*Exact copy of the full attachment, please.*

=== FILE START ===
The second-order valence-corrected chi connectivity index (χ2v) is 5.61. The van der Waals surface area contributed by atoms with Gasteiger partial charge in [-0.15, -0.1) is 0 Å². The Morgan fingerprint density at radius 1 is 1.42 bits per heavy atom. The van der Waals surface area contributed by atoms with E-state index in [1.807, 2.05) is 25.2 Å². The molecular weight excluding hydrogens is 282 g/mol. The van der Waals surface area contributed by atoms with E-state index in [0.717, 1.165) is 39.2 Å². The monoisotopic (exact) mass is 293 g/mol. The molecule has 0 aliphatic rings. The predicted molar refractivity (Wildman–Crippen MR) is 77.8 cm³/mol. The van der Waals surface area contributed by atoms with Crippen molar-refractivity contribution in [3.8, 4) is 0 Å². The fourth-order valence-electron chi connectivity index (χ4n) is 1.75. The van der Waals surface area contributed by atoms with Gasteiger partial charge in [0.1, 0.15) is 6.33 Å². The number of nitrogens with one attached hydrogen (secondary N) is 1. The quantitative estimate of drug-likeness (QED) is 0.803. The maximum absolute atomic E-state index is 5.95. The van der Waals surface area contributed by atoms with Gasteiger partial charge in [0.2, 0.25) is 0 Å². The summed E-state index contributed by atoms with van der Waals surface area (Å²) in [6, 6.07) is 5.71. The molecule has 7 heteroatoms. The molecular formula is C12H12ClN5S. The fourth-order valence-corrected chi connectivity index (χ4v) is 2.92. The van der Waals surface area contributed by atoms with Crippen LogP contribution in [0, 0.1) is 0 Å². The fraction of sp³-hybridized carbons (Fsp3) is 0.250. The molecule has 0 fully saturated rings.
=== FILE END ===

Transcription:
The second-order valence-corrected chi connectivity index (χ2v) is 5.61. The van der Waals surface area contributed by atoms with Gasteiger partial charge in [-0.15, -0.1) is 0 Å². The Morgan fingerprint density at radius 1 is 1.42 bits per heavy atom. The van der Waals surface area contributed by atoms with E-state index in [1.807, 2.05) is 25.2 Å². The molecular weight excluding hydrogens is 282 g/mol. The van der Waals surface area contributed by atoms with E-state index in [0.717, 1.165) is 39.2 Å². The monoisotopic (exact) mass is 293 g/mol. The molecule has 0 aliphatic rings. The predicted molar refractivity (Wildman–Crippen MR) is 77.8 cm³/mol. The van der Waals surface area contributed by atoms with Crippen molar-refractivity contribution in [3.8, 4) is 0 Å². The fourth-order valence-electron chi connectivity index (χ4n) is 1.75. The van der Waals surface area contributed by atoms with Gasteiger partial charge in [0.1, 0.15) is 6.33 Å². The number of nitrogens with one attached hydrogen (secondary N) is 1. The quantitative estimate of drug-likeness (QED) is 0.803. The maximum absolute atomic E-state index is 5.95. The van der Waals surface area contributed by atoms with Gasteiger partial charge in [0.2, 0.25) is 0 Å². The summed E-state index contributed by atoms with van der Waals surface area (Å²) in [6, 6.07) is 5.71. The molecule has 7 heteroatoms. The molecular formula is C12H12ClN5S. The fourth-order valence-corrected chi connectivity index (χ4v) is 2.92. The van der Waals surface area contributed by atoms with Crippen LogP contribution in [0, 0.1) is 0 Å². The fraction of sp³-hybridized carbons (Fsp3) is 0.250. The molecule has 0 fully saturated rings.